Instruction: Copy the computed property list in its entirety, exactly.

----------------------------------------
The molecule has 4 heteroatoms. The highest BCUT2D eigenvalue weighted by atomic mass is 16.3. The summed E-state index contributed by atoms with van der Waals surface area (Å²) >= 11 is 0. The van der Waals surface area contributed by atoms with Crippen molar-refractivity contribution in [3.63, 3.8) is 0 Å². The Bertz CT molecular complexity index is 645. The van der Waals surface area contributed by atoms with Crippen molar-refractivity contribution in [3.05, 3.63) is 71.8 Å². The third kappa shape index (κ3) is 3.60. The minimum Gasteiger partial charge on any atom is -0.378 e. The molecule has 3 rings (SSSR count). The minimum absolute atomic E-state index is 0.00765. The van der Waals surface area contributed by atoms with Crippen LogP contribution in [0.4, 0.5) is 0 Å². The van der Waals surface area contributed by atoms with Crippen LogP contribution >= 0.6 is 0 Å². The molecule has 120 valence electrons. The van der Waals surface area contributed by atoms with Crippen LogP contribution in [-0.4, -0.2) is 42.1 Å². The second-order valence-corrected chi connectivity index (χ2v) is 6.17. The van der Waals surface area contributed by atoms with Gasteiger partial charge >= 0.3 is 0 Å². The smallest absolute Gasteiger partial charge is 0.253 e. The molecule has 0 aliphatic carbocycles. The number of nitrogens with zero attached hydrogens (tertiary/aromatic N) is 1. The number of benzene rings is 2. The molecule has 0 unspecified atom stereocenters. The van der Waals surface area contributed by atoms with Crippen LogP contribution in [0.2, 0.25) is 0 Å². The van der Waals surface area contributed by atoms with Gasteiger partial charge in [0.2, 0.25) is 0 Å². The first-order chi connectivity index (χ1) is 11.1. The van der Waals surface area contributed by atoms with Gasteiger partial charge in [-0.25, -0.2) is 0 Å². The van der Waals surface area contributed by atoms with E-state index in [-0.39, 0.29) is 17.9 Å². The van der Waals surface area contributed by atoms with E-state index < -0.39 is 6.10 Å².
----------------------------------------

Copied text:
The molecule has 4 heteroatoms. The highest BCUT2D eigenvalue weighted by atomic mass is 16.3. The summed E-state index contributed by atoms with van der Waals surface area (Å²) >= 11 is 0. The van der Waals surface area contributed by atoms with Crippen molar-refractivity contribution in [3.63, 3.8) is 0 Å². The Bertz CT molecular complexity index is 645. The van der Waals surface area contributed by atoms with Crippen molar-refractivity contribution in [3.05, 3.63) is 71.8 Å². The third kappa shape index (κ3) is 3.60. The minimum Gasteiger partial charge on any atom is -0.378 e. The molecule has 3 rings (SSSR count). The minimum absolute atomic E-state index is 0.00765. The van der Waals surface area contributed by atoms with Crippen LogP contribution in [0.4, 0.5) is 0 Å². The van der Waals surface area contributed by atoms with Crippen LogP contribution >= 0.6 is 0 Å². The molecule has 120 valence electrons. The van der Waals surface area contributed by atoms with Crippen LogP contribution in [-0.4, -0.2) is 42.1 Å². The second-order valence-corrected chi connectivity index (χ2v) is 6.17. The van der Waals surface area contributed by atoms with Gasteiger partial charge >= 0.3 is 0 Å². The smallest absolute Gasteiger partial charge is 0.253 e. The molecule has 0 aliphatic carbocycles. The number of nitrogens with zero attached hydrogens (tertiary/aromatic N) is 1. The number of benzene rings is 2. The molecule has 0 unspecified atom stereocenters. The van der Waals surface area contributed by atoms with Crippen LogP contribution in [0.2, 0.25) is 0 Å². The van der Waals surface area contributed by atoms with Gasteiger partial charge in [0.2, 0.25) is 0 Å². The first-order chi connectivity index (χ1) is 11.1. The van der Waals surface area contributed by atoms with Gasteiger partial charge in [-0.25, -0.2) is 0 Å². The van der Waals surface area contributed by atoms with E-state index in [-0.39, 0.29) is 17.9 Å². The van der Waals surface area contributed by atoms with E-state index < -0.39 is 6.10 Å².